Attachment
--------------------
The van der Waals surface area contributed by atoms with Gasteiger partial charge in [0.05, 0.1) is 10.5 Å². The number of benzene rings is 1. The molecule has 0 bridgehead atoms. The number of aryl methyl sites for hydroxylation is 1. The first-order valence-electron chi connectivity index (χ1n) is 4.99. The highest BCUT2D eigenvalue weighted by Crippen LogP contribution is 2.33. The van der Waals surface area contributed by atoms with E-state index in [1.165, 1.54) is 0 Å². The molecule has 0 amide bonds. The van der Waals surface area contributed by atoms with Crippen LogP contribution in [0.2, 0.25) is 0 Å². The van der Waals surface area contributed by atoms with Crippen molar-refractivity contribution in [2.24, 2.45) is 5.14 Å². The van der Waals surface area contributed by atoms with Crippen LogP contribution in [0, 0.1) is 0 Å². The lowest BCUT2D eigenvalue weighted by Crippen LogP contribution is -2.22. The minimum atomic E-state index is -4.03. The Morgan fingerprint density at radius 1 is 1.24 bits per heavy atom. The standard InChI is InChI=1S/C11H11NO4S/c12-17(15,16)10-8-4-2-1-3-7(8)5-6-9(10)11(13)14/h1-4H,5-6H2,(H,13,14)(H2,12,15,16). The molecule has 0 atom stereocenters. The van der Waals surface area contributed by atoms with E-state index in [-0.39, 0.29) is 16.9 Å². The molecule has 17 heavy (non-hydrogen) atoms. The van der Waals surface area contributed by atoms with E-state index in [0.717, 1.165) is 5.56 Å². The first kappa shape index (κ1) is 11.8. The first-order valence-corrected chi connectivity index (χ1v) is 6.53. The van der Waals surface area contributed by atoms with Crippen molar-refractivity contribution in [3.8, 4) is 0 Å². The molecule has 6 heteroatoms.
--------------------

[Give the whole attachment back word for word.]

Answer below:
The van der Waals surface area contributed by atoms with Gasteiger partial charge in [0.05, 0.1) is 10.5 Å². The number of benzene rings is 1. The molecule has 0 bridgehead atoms. The number of aryl methyl sites for hydroxylation is 1. The first-order valence-electron chi connectivity index (χ1n) is 4.99. The highest BCUT2D eigenvalue weighted by Crippen LogP contribution is 2.33. The van der Waals surface area contributed by atoms with E-state index in [1.165, 1.54) is 0 Å². The molecule has 0 amide bonds. The van der Waals surface area contributed by atoms with Crippen LogP contribution in [0.2, 0.25) is 0 Å². The van der Waals surface area contributed by atoms with Crippen molar-refractivity contribution in [2.24, 2.45) is 5.14 Å². The van der Waals surface area contributed by atoms with Crippen LogP contribution in [0, 0.1) is 0 Å². The lowest BCUT2D eigenvalue weighted by Crippen LogP contribution is -2.22. The minimum atomic E-state index is -4.03. The Morgan fingerprint density at radius 1 is 1.24 bits per heavy atom. The standard InChI is InChI=1S/C11H11NO4S/c12-17(15,16)10-8-4-2-1-3-7(8)5-6-9(10)11(13)14/h1-4H,5-6H2,(H,13,14)(H2,12,15,16). The molecule has 0 atom stereocenters. The van der Waals surface area contributed by atoms with E-state index in [-0.39, 0.29) is 16.9 Å². The molecule has 17 heavy (non-hydrogen) atoms. The van der Waals surface area contributed by atoms with E-state index in [0.717, 1.165) is 5.56 Å². The first kappa shape index (κ1) is 11.8. The first-order valence-corrected chi connectivity index (χ1v) is 6.53. The van der Waals surface area contributed by atoms with Crippen molar-refractivity contribution in [3.8, 4) is 0 Å². The molecule has 6 heteroatoms.